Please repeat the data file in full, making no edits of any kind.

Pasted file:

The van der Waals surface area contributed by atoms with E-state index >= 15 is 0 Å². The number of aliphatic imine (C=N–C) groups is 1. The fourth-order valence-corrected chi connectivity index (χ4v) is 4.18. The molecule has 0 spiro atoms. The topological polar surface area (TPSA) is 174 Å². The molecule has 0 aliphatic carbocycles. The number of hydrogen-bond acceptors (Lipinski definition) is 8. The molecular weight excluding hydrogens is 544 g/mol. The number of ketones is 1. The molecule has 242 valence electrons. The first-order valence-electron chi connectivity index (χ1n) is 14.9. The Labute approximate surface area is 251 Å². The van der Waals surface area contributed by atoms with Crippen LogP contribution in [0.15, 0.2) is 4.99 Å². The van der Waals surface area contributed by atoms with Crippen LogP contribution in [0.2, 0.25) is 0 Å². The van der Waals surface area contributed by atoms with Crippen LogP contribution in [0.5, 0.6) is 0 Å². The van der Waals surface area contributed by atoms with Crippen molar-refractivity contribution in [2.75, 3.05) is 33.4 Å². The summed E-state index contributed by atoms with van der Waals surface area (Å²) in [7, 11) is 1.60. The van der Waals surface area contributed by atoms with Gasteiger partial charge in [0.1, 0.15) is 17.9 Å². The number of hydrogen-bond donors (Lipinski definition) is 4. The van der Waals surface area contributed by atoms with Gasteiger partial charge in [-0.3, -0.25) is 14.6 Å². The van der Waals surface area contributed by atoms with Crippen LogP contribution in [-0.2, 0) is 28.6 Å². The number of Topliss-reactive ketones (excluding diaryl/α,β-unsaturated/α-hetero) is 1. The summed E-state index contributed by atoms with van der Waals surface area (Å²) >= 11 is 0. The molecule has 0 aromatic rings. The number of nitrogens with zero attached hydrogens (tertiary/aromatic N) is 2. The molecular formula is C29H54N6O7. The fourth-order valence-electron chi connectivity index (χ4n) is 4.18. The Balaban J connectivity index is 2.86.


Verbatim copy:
The van der Waals surface area contributed by atoms with E-state index >= 15 is 0 Å². The number of aliphatic imine (C=N–C) groups is 1. The fourth-order valence-corrected chi connectivity index (χ4v) is 4.18. The molecule has 0 spiro atoms. The topological polar surface area (TPSA) is 174 Å². The molecule has 0 aliphatic carbocycles. The number of hydrogen-bond acceptors (Lipinski definition) is 8. The molecular weight excluding hydrogens is 544 g/mol. The number of ketones is 1. The molecule has 242 valence electrons. The first-order valence-electron chi connectivity index (χ1n) is 14.9. The Labute approximate surface area is 251 Å². The van der Waals surface area contributed by atoms with Crippen LogP contribution in [0.15, 0.2) is 4.99 Å². The van der Waals surface area contributed by atoms with Crippen LogP contribution in [0.2, 0.25) is 0 Å². The van der Waals surface area contributed by atoms with Crippen LogP contribution in [0.5, 0.6) is 0 Å². The van der Waals surface area contributed by atoms with Crippen molar-refractivity contribution in [2.75, 3.05) is 33.4 Å². The summed E-state index contributed by atoms with van der Waals surface area (Å²) in [7, 11) is 1.60. The van der Waals surface area contributed by atoms with Gasteiger partial charge in [0.1, 0.15) is 17.9 Å². The number of hydrogen-bond donors (Lipinski definition) is 4. The van der Waals surface area contributed by atoms with Gasteiger partial charge in [-0.3, -0.25) is 14.6 Å². The van der Waals surface area contributed by atoms with Crippen LogP contribution in [-0.2, 0) is 28.6 Å². The number of Topliss-reactive ketones (excluding diaryl/α,β-unsaturated/α-hetero) is 1. The summed E-state index contributed by atoms with van der Waals surface area (Å²) >= 11 is 0. The molecule has 0 aromatic rings. The number of nitrogens with zero attached hydrogens (tertiary/aromatic N) is 2. The molecular formula is C29H54N6O7. The fourth-order valence-electron chi connectivity index (χ4n) is 4.18. The Balaban J connectivity index is 2.86.